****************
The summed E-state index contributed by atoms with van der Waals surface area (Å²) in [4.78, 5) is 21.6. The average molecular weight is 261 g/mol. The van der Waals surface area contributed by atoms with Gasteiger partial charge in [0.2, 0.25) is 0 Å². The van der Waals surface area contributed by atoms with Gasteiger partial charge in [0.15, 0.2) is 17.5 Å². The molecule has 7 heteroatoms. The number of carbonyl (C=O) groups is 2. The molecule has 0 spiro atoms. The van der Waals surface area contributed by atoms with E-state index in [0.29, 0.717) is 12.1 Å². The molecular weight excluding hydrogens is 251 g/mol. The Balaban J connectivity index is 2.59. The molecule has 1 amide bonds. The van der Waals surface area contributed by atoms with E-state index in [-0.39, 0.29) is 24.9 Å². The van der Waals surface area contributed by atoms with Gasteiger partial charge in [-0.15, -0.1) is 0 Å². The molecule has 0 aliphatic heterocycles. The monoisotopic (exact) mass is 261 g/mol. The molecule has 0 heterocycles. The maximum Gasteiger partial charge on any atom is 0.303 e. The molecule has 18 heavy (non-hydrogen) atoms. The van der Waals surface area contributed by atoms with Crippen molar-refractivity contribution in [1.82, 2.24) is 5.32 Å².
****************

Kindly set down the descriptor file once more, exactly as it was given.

The summed E-state index contributed by atoms with van der Waals surface area (Å²) in [4.78, 5) is 21.6. The average molecular weight is 261 g/mol. The van der Waals surface area contributed by atoms with Gasteiger partial charge in [0.2, 0.25) is 0 Å². The van der Waals surface area contributed by atoms with Gasteiger partial charge in [0.15, 0.2) is 17.5 Å². The molecule has 7 heteroatoms. The number of carbonyl (C=O) groups is 2. The molecule has 0 spiro atoms. The van der Waals surface area contributed by atoms with E-state index in [0.29, 0.717) is 12.1 Å². The molecular weight excluding hydrogens is 251 g/mol. The Balaban J connectivity index is 2.59. The molecule has 1 amide bonds. The van der Waals surface area contributed by atoms with E-state index in [-0.39, 0.29) is 24.9 Å². The van der Waals surface area contributed by atoms with Gasteiger partial charge in [-0.15, -0.1) is 0 Å². The molecule has 0 aliphatic heterocycles. The monoisotopic (exact) mass is 261 g/mol. The molecule has 0 heterocycles. The maximum Gasteiger partial charge on any atom is 0.303 e. The molecule has 18 heavy (non-hydrogen) atoms. The van der Waals surface area contributed by atoms with Crippen molar-refractivity contribution in [1.82, 2.24) is 5.32 Å².